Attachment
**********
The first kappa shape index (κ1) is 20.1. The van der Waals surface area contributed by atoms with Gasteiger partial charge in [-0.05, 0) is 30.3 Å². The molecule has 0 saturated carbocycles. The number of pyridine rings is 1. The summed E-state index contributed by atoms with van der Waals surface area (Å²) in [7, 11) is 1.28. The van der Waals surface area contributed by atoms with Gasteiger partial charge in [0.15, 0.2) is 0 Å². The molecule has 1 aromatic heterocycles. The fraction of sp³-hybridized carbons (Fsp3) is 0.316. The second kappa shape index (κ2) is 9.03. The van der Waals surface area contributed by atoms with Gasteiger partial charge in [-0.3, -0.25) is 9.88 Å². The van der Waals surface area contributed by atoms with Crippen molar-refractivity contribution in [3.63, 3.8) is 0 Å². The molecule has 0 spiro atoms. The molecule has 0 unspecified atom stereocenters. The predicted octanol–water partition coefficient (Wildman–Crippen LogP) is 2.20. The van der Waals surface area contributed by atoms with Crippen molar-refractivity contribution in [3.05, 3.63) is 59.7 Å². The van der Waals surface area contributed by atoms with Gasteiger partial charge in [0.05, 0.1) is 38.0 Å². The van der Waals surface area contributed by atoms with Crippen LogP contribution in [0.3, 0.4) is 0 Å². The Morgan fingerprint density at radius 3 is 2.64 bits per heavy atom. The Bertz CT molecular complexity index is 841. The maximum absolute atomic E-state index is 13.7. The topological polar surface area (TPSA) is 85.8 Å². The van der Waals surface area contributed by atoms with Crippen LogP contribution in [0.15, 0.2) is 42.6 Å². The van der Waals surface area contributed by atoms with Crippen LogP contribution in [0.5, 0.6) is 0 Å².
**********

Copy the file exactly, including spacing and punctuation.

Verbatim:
The first kappa shape index (κ1) is 20.1. The van der Waals surface area contributed by atoms with Gasteiger partial charge in [-0.05, 0) is 30.3 Å². The molecule has 0 saturated carbocycles. The number of pyridine rings is 1. The summed E-state index contributed by atoms with van der Waals surface area (Å²) in [7, 11) is 1.28. The van der Waals surface area contributed by atoms with Gasteiger partial charge in [0.15, 0.2) is 0 Å². The molecule has 1 aromatic heterocycles. The fraction of sp³-hybridized carbons (Fsp3) is 0.316. The second kappa shape index (κ2) is 9.03. The van der Waals surface area contributed by atoms with Gasteiger partial charge in [-0.3, -0.25) is 9.88 Å². The van der Waals surface area contributed by atoms with Crippen molar-refractivity contribution in [3.63, 3.8) is 0 Å². The molecule has 0 spiro atoms. The molecule has 0 unspecified atom stereocenters. The predicted octanol–water partition coefficient (Wildman–Crippen LogP) is 2.20. The van der Waals surface area contributed by atoms with Crippen molar-refractivity contribution in [3.05, 3.63) is 59.7 Å². The van der Waals surface area contributed by atoms with Gasteiger partial charge in [0.05, 0.1) is 38.0 Å². The van der Waals surface area contributed by atoms with Crippen LogP contribution in [0.3, 0.4) is 0 Å². The Morgan fingerprint density at radius 3 is 2.64 bits per heavy atom. The Bertz CT molecular complexity index is 841. The maximum absolute atomic E-state index is 13.7. The topological polar surface area (TPSA) is 85.8 Å². The van der Waals surface area contributed by atoms with Crippen LogP contribution in [0.15, 0.2) is 42.6 Å². The van der Waals surface area contributed by atoms with Crippen LogP contribution in [0.5, 0.6) is 0 Å².